"If our Western partners believe that this organizational format has outlived, so be it. At least, we are not attached to this format and we don't see a great misfortune if it will not gather. Maybe, for a year or two, it will be an experiment for us to see how we live without it."
Ukraine orders Crimea troop withdrawal
In a nod to political and economic reforms, the United States, Britain, Canada, France, Germany, Japan, and Italy added Russia to their group in 1998 -- transforming it from the G7 to the G8.
A spokesperson for British Prime Minister David Cameron confirmed to CNN that a group summit initially planned for June in Sochi, Russia, where the Winter Olympics were just held, is now off.
The United States and its allies in Europe are "united in imposing a cost on Russia for its actions so far," Obama said earlier in the Netherlands.
An Obama administration official said earlier in the day there's no point in including Russia in the G8.
"Our view is simply that if Russia is flagrantly violating international law and the order that the G7 has hoped to build since the end of the Cold War, there's no need to engage with Russia," Ben Rhodes, Obama's deputy national security adviser, told reporters in The Netherlands where the President attended a nuclear security summit.
Can Obama's European trip re-assert U.S. global leadership?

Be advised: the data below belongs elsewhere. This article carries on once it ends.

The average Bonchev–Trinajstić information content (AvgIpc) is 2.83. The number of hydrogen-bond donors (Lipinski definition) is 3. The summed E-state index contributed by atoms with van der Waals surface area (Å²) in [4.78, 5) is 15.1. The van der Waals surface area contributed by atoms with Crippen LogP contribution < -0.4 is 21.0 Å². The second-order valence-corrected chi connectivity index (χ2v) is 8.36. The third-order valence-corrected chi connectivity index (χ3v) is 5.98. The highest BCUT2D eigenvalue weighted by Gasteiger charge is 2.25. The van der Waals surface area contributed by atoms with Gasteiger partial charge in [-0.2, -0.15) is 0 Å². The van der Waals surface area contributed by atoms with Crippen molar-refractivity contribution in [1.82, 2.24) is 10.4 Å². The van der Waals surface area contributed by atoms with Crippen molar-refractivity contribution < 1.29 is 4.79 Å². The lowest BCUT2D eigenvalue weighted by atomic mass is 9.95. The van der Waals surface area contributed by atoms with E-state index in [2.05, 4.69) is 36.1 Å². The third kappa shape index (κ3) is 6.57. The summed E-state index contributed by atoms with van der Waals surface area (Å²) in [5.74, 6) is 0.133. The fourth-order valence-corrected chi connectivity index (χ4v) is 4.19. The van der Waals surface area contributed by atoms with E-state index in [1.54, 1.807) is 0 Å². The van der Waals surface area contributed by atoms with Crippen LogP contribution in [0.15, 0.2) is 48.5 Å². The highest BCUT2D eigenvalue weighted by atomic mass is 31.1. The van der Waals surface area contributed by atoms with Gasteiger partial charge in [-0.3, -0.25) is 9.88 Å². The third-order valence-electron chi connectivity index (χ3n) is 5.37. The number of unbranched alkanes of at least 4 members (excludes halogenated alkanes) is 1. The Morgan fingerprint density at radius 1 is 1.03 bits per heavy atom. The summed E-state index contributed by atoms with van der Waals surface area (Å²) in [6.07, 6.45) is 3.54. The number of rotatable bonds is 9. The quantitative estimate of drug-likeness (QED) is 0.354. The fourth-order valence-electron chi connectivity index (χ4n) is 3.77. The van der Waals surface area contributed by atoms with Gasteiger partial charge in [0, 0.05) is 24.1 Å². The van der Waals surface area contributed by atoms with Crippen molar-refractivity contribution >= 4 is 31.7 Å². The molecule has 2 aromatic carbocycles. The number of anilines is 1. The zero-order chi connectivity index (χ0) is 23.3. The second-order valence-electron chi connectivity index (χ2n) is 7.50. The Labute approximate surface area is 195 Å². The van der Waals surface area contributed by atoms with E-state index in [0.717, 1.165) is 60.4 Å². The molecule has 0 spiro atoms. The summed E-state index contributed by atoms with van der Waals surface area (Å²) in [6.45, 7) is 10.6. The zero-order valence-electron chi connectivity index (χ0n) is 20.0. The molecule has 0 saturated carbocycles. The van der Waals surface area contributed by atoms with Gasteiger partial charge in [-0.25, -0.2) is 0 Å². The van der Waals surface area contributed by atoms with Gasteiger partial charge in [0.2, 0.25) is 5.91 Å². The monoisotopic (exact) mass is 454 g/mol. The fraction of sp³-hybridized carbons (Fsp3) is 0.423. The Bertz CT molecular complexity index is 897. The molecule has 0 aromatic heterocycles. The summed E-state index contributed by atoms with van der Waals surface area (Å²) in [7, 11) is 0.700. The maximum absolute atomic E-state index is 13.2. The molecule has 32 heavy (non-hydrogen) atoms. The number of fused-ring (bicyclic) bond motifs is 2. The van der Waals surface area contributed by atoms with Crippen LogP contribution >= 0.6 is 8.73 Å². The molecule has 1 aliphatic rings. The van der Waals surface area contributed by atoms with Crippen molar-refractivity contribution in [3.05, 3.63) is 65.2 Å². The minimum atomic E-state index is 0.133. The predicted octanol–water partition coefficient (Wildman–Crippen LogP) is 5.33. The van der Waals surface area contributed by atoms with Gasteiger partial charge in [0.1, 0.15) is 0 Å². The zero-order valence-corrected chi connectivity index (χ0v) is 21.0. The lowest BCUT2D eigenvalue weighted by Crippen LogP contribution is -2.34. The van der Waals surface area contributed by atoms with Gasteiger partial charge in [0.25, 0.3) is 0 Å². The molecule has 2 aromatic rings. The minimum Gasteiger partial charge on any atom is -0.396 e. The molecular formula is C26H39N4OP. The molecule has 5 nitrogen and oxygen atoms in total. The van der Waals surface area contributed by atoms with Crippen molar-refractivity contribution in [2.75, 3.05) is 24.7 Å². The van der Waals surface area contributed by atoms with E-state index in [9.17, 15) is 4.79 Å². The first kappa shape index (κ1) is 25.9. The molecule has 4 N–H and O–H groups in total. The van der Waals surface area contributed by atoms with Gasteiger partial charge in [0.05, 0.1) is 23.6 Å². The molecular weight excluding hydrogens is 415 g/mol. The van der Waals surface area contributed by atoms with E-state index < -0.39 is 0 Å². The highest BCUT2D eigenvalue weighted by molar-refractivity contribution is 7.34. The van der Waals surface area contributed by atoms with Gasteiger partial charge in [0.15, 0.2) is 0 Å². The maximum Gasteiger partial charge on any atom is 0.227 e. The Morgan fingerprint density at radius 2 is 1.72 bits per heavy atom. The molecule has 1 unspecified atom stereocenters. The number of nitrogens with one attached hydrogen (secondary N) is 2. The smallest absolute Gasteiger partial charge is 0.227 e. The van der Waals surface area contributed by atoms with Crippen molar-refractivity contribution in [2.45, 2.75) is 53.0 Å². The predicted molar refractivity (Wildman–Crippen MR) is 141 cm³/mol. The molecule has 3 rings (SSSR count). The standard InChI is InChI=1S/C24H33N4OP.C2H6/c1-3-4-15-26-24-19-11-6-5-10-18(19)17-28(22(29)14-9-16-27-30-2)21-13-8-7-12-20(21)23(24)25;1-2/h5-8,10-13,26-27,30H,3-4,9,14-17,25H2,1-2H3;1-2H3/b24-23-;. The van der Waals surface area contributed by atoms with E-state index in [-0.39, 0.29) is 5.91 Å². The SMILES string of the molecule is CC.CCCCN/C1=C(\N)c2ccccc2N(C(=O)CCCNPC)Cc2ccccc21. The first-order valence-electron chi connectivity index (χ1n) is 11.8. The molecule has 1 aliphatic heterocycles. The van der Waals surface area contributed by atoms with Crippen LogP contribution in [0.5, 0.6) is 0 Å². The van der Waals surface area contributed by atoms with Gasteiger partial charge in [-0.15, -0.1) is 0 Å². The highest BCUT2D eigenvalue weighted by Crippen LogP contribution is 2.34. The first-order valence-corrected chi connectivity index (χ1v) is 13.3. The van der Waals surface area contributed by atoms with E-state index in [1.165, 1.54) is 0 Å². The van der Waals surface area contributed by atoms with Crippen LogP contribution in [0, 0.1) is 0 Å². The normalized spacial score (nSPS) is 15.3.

Western powers have imposed sanctions and other penalties against specific people in Russia close to President Vladimir Putin, and Obama has warned the United States would target key sectors of the economy if Moscow escalates the Ukrainian crisis.
But Obama has said a military incursion in Ukraine is off the table, and his advisers are hesitant to even frame the crisis in Ukraine as a bad '80s flashback -- Obama in one corner, Putin in the other. It's not "Rocky IV," as Secretary of State John Kerry said.
White House officials don't care to publicly muse about Putin's intentions.
National Security Adviser Susan Rice said the Russian President's actions speak for themselves.
"I'm not going to get into speculating about President Putin's motives," Rice told reporters Friday.
The White House emphasis throughout the Russian occupation of Crimea has been "de-escalation."
Asked whether the United States will provide military aid to Ukraine's woefully underfunded armed forces, administration officials cautioned that such assistance could inflame tensions.
"Our focus has been and remains on the economic and diplomatic instruments at this point," Rice said. "Our interest is not in seeing the situation escalate and devolve into hot conflict."
Lavrov met with Kerry on Monday and said Russia's action in Crimea was necessary.
"It was the necessity to protect Russians who live there and who lived there for centuries," he said in the news conference. "And when our partners compare Crimea to Kosovo, because in Kosovo a lot of blood was shed then its independence was proclaimed. So we have a question then: Is it necessary for the blood to be shed in Crimea to agree on the right of the people in Crimea for self-determination?"
While Democratic and Republican lawmakers in the United States are stepping up their calls to provide Ukraine with light arms and other military aid, administration officials have argued that the sanctions put in place by the United States and the European Union must be given time to take hold.
With an estimated 20,000 Russian troops on Ukraine's border, the question is whether Obama's use of soft power will deter Putin.